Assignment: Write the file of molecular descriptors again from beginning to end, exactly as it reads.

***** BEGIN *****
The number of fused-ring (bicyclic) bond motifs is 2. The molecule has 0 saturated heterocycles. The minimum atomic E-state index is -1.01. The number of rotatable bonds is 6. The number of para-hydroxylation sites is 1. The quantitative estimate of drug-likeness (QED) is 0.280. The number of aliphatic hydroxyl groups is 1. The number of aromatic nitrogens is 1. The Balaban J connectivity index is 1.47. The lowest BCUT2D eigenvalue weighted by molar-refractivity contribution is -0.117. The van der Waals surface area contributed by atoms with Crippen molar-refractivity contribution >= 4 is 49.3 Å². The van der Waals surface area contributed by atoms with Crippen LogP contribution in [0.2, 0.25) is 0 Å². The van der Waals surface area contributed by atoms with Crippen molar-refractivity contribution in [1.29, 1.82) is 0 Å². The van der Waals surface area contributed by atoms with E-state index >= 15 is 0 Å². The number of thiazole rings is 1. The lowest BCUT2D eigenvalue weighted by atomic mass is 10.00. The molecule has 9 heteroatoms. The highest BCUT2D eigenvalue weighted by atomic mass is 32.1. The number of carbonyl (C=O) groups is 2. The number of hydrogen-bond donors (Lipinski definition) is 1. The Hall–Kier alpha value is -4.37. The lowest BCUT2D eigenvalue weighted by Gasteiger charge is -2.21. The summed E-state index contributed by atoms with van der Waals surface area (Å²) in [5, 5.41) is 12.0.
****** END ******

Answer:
The number of fused-ring (bicyclic) bond motifs is 2. The molecule has 0 saturated heterocycles. The minimum atomic E-state index is -1.01. The number of rotatable bonds is 6. The number of para-hydroxylation sites is 1. The quantitative estimate of drug-likeness (QED) is 0.280. The number of aliphatic hydroxyl groups is 1. The number of aromatic nitrogens is 1. The Balaban J connectivity index is 1.47. The lowest BCUT2D eigenvalue weighted by molar-refractivity contribution is -0.117. The van der Waals surface area contributed by atoms with Crippen molar-refractivity contribution >= 4 is 49.3 Å². The van der Waals surface area contributed by atoms with Crippen LogP contribution in [0.2, 0.25) is 0 Å². The van der Waals surface area contributed by atoms with Crippen molar-refractivity contribution in [1.29, 1.82) is 0 Å². The van der Waals surface area contributed by atoms with E-state index >= 15 is 0 Å². The number of thiazole rings is 1. The lowest BCUT2D eigenvalue weighted by atomic mass is 10.00. The molecule has 9 heteroatoms. The highest BCUT2D eigenvalue weighted by atomic mass is 32.1. The number of carbonyl (C=O) groups is 2. The number of hydrogen-bond donors (Lipinski definition) is 1. The Hall–Kier alpha value is -4.37. The lowest BCUT2D eigenvalue weighted by Gasteiger charge is -2.21. The summed E-state index contributed by atoms with van der Waals surface area (Å²) in [5, 5.41) is 12.0.